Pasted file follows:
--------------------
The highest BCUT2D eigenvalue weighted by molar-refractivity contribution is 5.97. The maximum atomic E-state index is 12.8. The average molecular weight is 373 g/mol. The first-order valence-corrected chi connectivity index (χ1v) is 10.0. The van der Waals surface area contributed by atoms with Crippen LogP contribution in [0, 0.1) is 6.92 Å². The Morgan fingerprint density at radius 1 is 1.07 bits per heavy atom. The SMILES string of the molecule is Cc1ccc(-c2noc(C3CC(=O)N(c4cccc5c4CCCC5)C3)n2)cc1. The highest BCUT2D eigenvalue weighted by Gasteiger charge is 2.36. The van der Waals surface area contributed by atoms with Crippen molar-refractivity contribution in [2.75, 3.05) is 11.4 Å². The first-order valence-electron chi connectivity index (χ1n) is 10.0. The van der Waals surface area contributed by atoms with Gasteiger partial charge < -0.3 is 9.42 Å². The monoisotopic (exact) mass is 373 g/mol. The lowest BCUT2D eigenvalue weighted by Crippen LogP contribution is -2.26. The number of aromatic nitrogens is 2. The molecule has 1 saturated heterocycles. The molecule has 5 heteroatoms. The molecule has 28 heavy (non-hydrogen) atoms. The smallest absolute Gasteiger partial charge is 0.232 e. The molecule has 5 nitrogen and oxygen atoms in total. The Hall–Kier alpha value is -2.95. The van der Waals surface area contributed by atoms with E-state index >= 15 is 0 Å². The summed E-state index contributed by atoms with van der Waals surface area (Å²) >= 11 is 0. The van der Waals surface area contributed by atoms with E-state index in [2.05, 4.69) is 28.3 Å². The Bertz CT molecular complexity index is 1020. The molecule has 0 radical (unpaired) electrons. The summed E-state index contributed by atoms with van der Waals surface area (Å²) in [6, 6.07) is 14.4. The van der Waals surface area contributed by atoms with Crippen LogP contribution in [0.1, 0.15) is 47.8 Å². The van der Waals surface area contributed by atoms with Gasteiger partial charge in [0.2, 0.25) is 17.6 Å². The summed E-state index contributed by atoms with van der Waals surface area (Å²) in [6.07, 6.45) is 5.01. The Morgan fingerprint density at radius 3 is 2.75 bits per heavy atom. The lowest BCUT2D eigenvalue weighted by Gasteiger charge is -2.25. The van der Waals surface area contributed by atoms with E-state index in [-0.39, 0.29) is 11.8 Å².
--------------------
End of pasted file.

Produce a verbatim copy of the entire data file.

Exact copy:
The highest BCUT2D eigenvalue weighted by molar-refractivity contribution is 5.97. The maximum atomic E-state index is 12.8. The average molecular weight is 373 g/mol. The first-order valence-corrected chi connectivity index (χ1v) is 10.0. The van der Waals surface area contributed by atoms with Crippen LogP contribution in [0, 0.1) is 6.92 Å². The Morgan fingerprint density at radius 1 is 1.07 bits per heavy atom. The SMILES string of the molecule is Cc1ccc(-c2noc(C3CC(=O)N(c4cccc5c4CCCC5)C3)n2)cc1. The highest BCUT2D eigenvalue weighted by Gasteiger charge is 2.36. The van der Waals surface area contributed by atoms with Crippen molar-refractivity contribution in [2.75, 3.05) is 11.4 Å². The first-order valence-electron chi connectivity index (χ1n) is 10.0. The van der Waals surface area contributed by atoms with Gasteiger partial charge < -0.3 is 9.42 Å². The monoisotopic (exact) mass is 373 g/mol. The lowest BCUT2D eigenvalue weighted by Crippen LogP contribution is -2.26. The number of aromatic nitrogens is 2. The molecule has 1 saturated heterocycles. The molecule has 5 heteroatoms. The molecule has 28 heavy (non-hydrogen) atoms. The smallest absolute Gasteiger partial charge is 0.232 e. The molecule has 5 nitrogen and oxygen atoms in total. The Hall–Kier alpha value is -2.95. The van der Waals surface area contributed by atoms with E-state index >= 15 is 0 Å². The summed E-state index contributed by atoms with van der Waals surface area (Å²) >= 11 is 0. The van der Waals surface area contributed by atoms with E-state index in [2.05, 4.69) is 28.3 Å². The Bertz CT molecular complexity index is 1020. The molecule has 0 radical (unpaired) electrons. The summed E-state index contributed by atoms with van der Waals surface area (Å²) in [6, 6.07) is 14.4. The van der Waals surface area contributed by atoms with Crippen LogP contribution in [0.1, 0.15) is 47.8 Å². The van der Waals surface area contributed by atoms with Gasteiger partial charge in [0.2, 0.25) is 17.6 Å². The summed E-state index contributed by atoms with van der Waals surface area (Å²) in [6.07, 6.45) is 5.01. The Morgan fingerprint density at radius 3 is 2.75 bits per heavy atom. The lowest BCUT2D eigenvalue weighted by Gasteiger charge is -2.25. The van der Waals surface area contributed by atoms with E-state index in [-0.39, 0.29) is 11.8 Å².